Legendary trial lawyer Morris Dees, civil rights champion and co-founder of the Southern Poverty Law Center, addressed the law school community at a Dean’s Forum event associated with the opening of the Trial Lawyers Hall of Fame. His remarks followed introductory comments by Fredric Levin, an enormously influential trial attorney at Levin, Papantonio, Thomas, Mitchell, Rafferty, and Proctor, P.A.
Speaking to a packed auditorium, Dees touched on several points, noting first that the right to a jury trial in this country preceded even the drafting of the Constitution, and was considered an essential element in the defense against tyranny and the establishment of the rule of law.
After remarking on the continued threat of contemporary tyrants – a criminal justice system that imprisons and sometimes executes innocent persons; a corporate culture that elevates profit over people; and predators willing to exploit the most vulnerable among us – Dees challenged the students in the audience to stand up for people who have very few champions. Dees reinforced his point with an often misquoted passage from Shakespeare’s Henry VI – “If tyranny is to prevail, you must first kill all the lawyers.”
Noting that for those who take up his challenge, compensation won’t be measured by the size of their bank accounts, but by the lives of the people they’ve helped, Dees shared stories of those he has represented as part of his work at the Southern Poverty Law Center.
In concluding his remarks, Dees admonished the students – in fact, every lawyer – in the audience: “It is up to you to think about the legacy that’s been handed down to you when you get a law degree. We need lawyers who understand that America is run by the rule of law – not by judges, not by the Federalist Society. It is up to you. You hold the key to the gates of justice.”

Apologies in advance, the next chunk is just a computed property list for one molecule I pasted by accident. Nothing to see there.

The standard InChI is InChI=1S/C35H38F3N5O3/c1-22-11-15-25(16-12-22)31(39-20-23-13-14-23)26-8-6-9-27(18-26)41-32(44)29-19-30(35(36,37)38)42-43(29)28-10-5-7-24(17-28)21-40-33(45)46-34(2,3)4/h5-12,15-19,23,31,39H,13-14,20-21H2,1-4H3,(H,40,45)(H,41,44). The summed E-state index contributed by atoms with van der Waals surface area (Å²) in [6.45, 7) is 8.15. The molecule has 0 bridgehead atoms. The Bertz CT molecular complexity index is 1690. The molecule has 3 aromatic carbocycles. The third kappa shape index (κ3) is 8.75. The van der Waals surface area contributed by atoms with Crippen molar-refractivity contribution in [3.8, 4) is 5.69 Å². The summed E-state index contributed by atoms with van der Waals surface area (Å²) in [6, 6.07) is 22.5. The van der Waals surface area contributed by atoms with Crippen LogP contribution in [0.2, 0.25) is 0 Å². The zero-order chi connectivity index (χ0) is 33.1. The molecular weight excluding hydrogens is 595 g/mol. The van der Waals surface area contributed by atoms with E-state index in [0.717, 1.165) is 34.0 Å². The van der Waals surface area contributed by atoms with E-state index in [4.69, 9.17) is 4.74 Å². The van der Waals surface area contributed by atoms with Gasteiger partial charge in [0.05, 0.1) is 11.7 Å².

National Trial Lawyers Hall of Fame
Dees offered his remarks in connection to the opening of the National Trial Lawyers Hall of Fame, located in newly renovated space on the second floor of Klein Hall. The Hall of Fame was established by The National Trial Lawyers Association and Trial Lawyers, Inc. “to honor trial lawyers who have left an indelible mark on the American legal tradition through a lifetime of service to the American public, the Constitution and the American trial bar.” Visitors can see portraits of and hear taped interviews with the 39 lawyers inducted since its founding, including Mr. Dees, Thurgood Marshall (U.S. Supreme Court Justice), Clarence Darrow (American Civil Liberties Union lawyer) and Johnnie Cochran Jr. (who successfully defended O.J. Simpson).